In what some are appropriately calling a "sea change"
in the Canadian credit card industry, the Competition Commissioner
has formally announced that the Competition Bureau will no longer
oppose duality of membership in credit card networks that operate
in Canada. This announcement was made in a letter issued in
November, 2008 to Canada's major credit card issuing banks and
financial institutions, credit card networks and other interested
Until recently, Canadian credit card issuers had to choose
between a membership in Visa or MasterCard, being the two major
credit card networks in Canada, while merchant acquirers and
processors of credit card transactions had to utilize innovative
and sometimes complex and costly sponsorship arrangements in order
to acquire and process both Visa and MasterCard transactions. Until
relatively recently, Visa had a formal by-law that prevented
duality in Canada. MasterCard still has in place a competitive
programs policy that prohibits duality in Canada with schemes in
competition with MasterCard.
Over the last couple of years, Visa and MasterCard have changed
their organizational structure from member associations to publicly
traded companies. Under the prior structures, the concern had been
that if an issuer or acquirer were a member of both associations,
then it would be possible to simultaneously influence the corporate
governance and competitive decisions of both associations.
The Commissioner's Announcement
With the new ownership structures, in the words of the
Commissioner, "the Bureau is no longer concerned that there is
a potential for a member, or group of members, of one credit card
network to negatively influence the competitive operations of
another card network through dual governance." As a result,
the Commissioner has stated that the Competition Bureau will not
bring an enforcement action under the Competition Act
against any credit card network, issuer or acquirer, who
simultaneously enters into agreements in respect of multiple credit
card brands or networks.
Recent Duality Development
Interestingly, JPMorgan Chase Bank, N.A. became a member of Visa
in Canada in August of 2008, well in advance of the release of the
Commissioner's letter and despite the existence of the
MasterCard policy. JPMorgan has been a member of MasterCard in
Canada since its purchase of the Sears credit card business a few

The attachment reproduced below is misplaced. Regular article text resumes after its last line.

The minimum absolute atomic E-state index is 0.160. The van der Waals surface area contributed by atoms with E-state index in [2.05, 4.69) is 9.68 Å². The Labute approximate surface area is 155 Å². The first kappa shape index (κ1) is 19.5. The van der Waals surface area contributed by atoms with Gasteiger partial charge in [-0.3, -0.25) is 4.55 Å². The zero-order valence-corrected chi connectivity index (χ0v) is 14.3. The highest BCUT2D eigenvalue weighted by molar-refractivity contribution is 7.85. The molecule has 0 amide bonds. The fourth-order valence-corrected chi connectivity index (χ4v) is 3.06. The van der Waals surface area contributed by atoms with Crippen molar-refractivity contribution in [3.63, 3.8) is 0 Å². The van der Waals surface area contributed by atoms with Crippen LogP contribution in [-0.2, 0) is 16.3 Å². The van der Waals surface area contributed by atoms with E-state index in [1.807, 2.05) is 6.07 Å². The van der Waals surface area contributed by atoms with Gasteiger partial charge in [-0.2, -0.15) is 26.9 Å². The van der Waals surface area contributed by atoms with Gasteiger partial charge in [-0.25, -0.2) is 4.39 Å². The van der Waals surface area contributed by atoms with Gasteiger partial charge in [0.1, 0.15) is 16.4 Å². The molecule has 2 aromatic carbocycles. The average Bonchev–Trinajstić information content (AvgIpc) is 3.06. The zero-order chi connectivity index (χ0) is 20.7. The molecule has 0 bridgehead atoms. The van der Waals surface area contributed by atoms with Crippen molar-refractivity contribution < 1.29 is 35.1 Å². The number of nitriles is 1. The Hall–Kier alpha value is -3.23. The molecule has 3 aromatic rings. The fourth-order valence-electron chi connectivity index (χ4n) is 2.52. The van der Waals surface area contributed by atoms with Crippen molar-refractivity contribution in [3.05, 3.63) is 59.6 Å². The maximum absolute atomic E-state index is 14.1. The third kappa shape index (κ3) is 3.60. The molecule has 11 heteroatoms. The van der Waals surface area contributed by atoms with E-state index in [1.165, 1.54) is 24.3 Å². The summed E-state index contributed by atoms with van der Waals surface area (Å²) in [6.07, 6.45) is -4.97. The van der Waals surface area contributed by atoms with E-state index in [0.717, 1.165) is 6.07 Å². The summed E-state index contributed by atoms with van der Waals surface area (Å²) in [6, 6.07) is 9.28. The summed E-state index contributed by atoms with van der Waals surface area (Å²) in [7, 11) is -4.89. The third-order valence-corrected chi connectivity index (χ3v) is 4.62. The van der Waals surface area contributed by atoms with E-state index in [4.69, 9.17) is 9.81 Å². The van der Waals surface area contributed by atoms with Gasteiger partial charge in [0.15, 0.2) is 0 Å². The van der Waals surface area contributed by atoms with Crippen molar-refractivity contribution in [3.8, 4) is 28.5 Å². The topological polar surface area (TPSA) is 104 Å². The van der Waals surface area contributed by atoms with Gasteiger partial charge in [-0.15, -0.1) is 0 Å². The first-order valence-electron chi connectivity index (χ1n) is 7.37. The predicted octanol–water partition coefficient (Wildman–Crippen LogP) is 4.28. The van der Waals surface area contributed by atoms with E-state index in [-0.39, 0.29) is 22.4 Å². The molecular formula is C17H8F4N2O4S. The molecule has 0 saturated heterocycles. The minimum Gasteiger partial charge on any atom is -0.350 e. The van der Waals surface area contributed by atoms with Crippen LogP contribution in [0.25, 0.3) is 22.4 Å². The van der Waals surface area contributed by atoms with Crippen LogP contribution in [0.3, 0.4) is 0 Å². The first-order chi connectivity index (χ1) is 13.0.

years ago. Accordingly, it was thought that the MasterCard
competitive programs policy would have prohibited it from becoming
a member of Visa in Canada.
Prior to this there have been instances of duality within the
same ownership group. For example, in 2005 Bank of America, N.A. (a
Visa issuer in Canada) purchased the parent of MBNA Bank Canada (a
MasterCard issuer in Canada). However, these instances were always
on an exceptional basis and did not involve the same legal entity.
It has been rumoured that another Canadian bank that is a member of
MasterCard has also become a member of Visa this past summer, but
this has not yet been confirmed publicly. Accordingly, although the
details surrounding this development remain murky, what is clear is
that JPMorgan's membership in both Visa and MasterCard is the
first instance of true duality in Canada.
Competition Bureau's New Focus
In light of the Commissioner's announcement, the Competition
Bureau's focus has shifted to how payment system networks might
affect competition. The Commissioner has indicated that the
Competition Bureau will be concerned and may take enforcement
action where competition is affected in the following
Where a major or dominant payment systems network induces an
issuer or acquirer to deal with that network in a way that is
likely to "substantially lessen" competition.
Where the governance structure of a payment systems network
permits one or more issuers or acquirers to "materially
influence" the decisions of more than one credit card
What Lies Ahead
Given this new announcement from the Commissioner, and the
earlier repeal of Visa's by-law that precluded duality in
Canada, it is widely expected that MasterCard will repeal its
duality prohibition. With such repeal, it will indeed be smooth
sailing ahead for duality in Canada. Issuers and acquirers will
have wide-open seas to create new relationships and introduce
innovative products. In addition, with the right political climate,
bank mergers that may once have been called into question on the
basis of duality restrictions, will now be able to proceed without
impediment on this basis.
As always, BLG will be there with our clients to assist in
taking advantage of the new opportunities that are now
The Commissioner of Competition addressed innovation, enforcement and policy initiatives at the Competition Bureau in his keynote speech, "Strengthening Competition: Innovation, Collaboration and Transparency."
Used car listing website operator CarGurus Inc.'s attempt to force rival Trader Corporation to supply it with vehicle listing data has encountered a dead end as the Competition Tribunal denied it leave to commence a private application under several provisions of the Competition Act.
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